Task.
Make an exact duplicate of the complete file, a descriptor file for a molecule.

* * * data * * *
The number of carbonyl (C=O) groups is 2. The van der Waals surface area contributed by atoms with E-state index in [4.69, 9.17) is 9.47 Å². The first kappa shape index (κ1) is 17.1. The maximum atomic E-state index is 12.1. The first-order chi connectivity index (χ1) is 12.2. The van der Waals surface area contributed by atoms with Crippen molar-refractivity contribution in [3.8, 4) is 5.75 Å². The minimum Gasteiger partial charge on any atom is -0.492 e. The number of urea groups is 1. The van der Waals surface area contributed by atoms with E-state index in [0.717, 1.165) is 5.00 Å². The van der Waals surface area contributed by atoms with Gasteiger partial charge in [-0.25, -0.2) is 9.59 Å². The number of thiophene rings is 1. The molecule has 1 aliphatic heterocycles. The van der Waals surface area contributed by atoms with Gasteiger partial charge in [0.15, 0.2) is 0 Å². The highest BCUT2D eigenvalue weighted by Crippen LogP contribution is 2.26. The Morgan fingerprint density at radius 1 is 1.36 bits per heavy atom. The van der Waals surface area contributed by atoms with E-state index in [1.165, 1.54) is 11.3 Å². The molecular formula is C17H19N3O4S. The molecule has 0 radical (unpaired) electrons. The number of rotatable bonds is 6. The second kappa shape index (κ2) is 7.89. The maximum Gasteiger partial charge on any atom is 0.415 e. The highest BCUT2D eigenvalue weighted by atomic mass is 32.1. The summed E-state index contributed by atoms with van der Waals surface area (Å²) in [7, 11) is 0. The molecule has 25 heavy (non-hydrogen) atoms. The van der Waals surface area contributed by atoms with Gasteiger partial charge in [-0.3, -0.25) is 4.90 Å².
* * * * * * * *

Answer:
The number of carbonyl (C=O) groups is 2. The van der Waals surface area contributed by atoms with E-state index in [4.69, 9.17) is 9.47 Å². The first kappa shape index (κ1) is 17.1. The maximum atomic E-state index is 12.1. The first-order chi connectivity index (χ1) is 12.2. The van der Waals surface area contributed by atoms with Crippen molar-refractivity contribution in [3.8, 4) is 5.75 Å². The minimum Gasteiger partial charge on any atom is -0.492 e. The number of urea groups is 1. The van der Waals surface area contributed by atoms with E-state index in [0.717, 1.165) is 5.00 Å². The van der Waals surface area contributed by atoms with Gasteiger partial charge in [-0.25, -0.2) is 9.59 Å². The number of thiophene rings is 1. The molecule has 1 aliphatic heterocycles. The van der Waals surface area contributed by atoms with Gasteiger partial charge in [0.15, 0.2) is 0 Å². The highest BCUT2D eigenvalue weighted by Crippen LogP contribution is 2.26. The Morgan fingerprint density at radius 1 is 1.36 bits per heavy atom. The van der Waals surface area contributed by atoms with E-state index in [1.165, 1.54) is 11.3 Å². The molecular formula is C17H19N3O4S. The molecule has 0 radical (unpaired) electrons. The number of rotatable bonds is 6. The second kappa shape index (κ2) is 7.89. The maximum Gasteiger partial charge on any atom is 0.415 e. The highest BCUT2D eigenvalue weighted by atomic mass is 32.1. The summed E-state index contributed by atoms with van der Waals surface area (Å²) in [7, 11) is 0. The molecule has 25 heavy (non-hydrogen) atoms. The van der Waals surface area contributed by atoms with Gasteiger partial charge in [-0.3, -0.25) is 4.90 Å².